17. See Harlem Holiday Live!
Better head uptown.
This holiday variety show from the Harlem arts-education institution founded in 1964 promises student dance performances, an appearance by the Harlem Japanese Gospel Choir, and a showing by the Harlemettes (HSA’s answer to the Rockettes).
Harlem School of the Arts, December 15–17.

Movies
18. Watch My Happy Family
Domestic drama.
An older Georgian woman decides to move out of her multigenerational family home, thumbing her nose in the face of decades of tradition, in this low-key Sundance favorite about the changing nature of life in the old country.
Netflix. 

Opera
19. Go to Directory of Portrayals
Cross-cultural dialogue.
Sahra Motalebi’s experimental opera blends video, spoken word, and music to explore Motalebi’s relationship with her sister in Iran, whom she has never met in person.   
The Kitchen, December 14 and 15.

Theater
20. See Farinelli and the King
Rylance returns.
Mark Rylance, who’s frequently been called the best actor of his generation, is back in New York in a new play by his wife, Claire van Kampen, about the 18th-century Spanish king Philip V’s struggle with depression — a darkness lightened only by the voice of the famous castrato Farinelli. —S.H.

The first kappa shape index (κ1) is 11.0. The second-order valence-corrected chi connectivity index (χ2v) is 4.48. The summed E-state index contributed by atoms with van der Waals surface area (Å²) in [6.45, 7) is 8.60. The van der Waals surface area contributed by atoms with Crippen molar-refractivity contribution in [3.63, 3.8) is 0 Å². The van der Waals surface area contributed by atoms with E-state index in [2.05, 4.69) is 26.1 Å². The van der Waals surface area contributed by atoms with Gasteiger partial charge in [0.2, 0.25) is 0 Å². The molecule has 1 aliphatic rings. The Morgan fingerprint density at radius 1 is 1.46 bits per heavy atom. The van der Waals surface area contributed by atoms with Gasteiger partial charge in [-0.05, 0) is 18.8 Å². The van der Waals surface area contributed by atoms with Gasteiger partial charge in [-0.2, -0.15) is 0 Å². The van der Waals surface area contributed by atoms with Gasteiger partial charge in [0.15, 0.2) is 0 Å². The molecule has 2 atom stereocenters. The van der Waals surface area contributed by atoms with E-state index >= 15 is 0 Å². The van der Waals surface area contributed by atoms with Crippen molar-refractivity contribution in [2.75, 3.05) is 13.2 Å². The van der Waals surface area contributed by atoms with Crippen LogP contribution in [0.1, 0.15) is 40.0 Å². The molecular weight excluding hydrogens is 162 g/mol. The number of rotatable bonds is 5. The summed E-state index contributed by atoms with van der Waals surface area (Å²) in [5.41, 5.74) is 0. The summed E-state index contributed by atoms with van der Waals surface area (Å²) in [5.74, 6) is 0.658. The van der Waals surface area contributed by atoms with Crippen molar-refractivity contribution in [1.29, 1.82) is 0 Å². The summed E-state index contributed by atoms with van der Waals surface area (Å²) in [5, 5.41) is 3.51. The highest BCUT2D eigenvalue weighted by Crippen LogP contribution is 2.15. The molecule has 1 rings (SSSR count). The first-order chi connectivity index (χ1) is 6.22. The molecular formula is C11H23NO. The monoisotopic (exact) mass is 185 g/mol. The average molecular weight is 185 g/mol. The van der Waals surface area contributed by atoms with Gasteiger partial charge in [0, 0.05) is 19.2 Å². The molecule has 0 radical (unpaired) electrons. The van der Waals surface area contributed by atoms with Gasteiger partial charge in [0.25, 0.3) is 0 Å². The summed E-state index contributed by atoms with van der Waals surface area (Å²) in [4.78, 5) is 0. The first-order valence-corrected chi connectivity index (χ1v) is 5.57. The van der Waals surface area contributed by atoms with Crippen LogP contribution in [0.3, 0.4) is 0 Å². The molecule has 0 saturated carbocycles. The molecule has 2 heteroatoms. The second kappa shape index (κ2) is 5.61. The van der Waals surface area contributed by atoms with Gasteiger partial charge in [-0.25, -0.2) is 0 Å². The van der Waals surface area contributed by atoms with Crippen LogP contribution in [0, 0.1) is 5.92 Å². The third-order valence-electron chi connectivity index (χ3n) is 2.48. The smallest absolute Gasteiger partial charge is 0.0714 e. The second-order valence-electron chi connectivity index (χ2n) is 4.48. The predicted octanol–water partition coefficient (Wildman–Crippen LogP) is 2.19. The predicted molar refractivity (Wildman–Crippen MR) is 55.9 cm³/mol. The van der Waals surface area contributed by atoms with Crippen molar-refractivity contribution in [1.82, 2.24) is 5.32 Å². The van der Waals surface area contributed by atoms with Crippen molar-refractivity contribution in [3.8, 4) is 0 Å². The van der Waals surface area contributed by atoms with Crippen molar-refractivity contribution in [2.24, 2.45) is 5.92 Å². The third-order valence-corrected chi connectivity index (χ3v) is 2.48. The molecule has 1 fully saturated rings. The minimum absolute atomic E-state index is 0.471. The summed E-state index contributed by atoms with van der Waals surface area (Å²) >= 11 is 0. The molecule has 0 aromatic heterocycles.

Belasco Theatre, through March 25.

Pop
21. Listen to No One Ever Really Dies
Genre-busting.
Star rap and pop producers Pharrell and Chad Hugo get the band back together for this album, featuring brash hooks, dizzying beats, and appearances from Rihanna, M.I.A., Kendrick Lamar, Andre 3000, and more. —C.J.
N.E.R.D Music/Columbia, December 15.

Classical
22. Hear Messiah
Hard to pick just one.
Though Handel wrote his oratorio as an Easter piece, we’ve commandeered it for Christmas duty, and the city is alive with every sort of Messiah, from wheezy sing-alongs to orchestral blockbusters. Trinity Wall Street’s Julian Wachner leads a grippingly dramatic period-instruments performance, which, thanks to the marvels of live streaming, you can enjoy on your phone. —J.D.
Trinity Wall Street, December 15 through 17.

TV
23. Watch 15: A Quinceañera Story
Coming of age.
This quartet of short documentary films chronicles the exuberant rite of passage in the lives of four 15-year-old Latina girls. Particularly moving is the story of Zoey, a transgender girl whose celebration honors her trans-madrinas (godmothers) who did not get to have their own adolescent moments in the sun. 
HBO and HBO Latino, December 19 through 22.

Pop
24. Go to A Murray Little Christmas
Ho ho ho.
Anything’s possible at the holiday show by drag king Murray Hill (a.k.a. Mr. Showbiz), with guests including burlesque star Angie Pontani and the great Bridget Everett.
Joe’s Pub, December 15 through 17.

Classical
25. Hear Haas in the Dark
Feel the music. 
A few years ago, the JACK Quartet delighted musical adventurers and sent claustrophobes fleeing with a performance of Georg Friedrich Haas’s String Quartet No. 3 in total darkness. Now comes the sequel, courtesy of the same composer and the same ensemble: String Quartet No. 9, a slow-moving work of drones and buzzes unfolding in sepulchral obscurity. —J.D.
National Sawdust, December 21.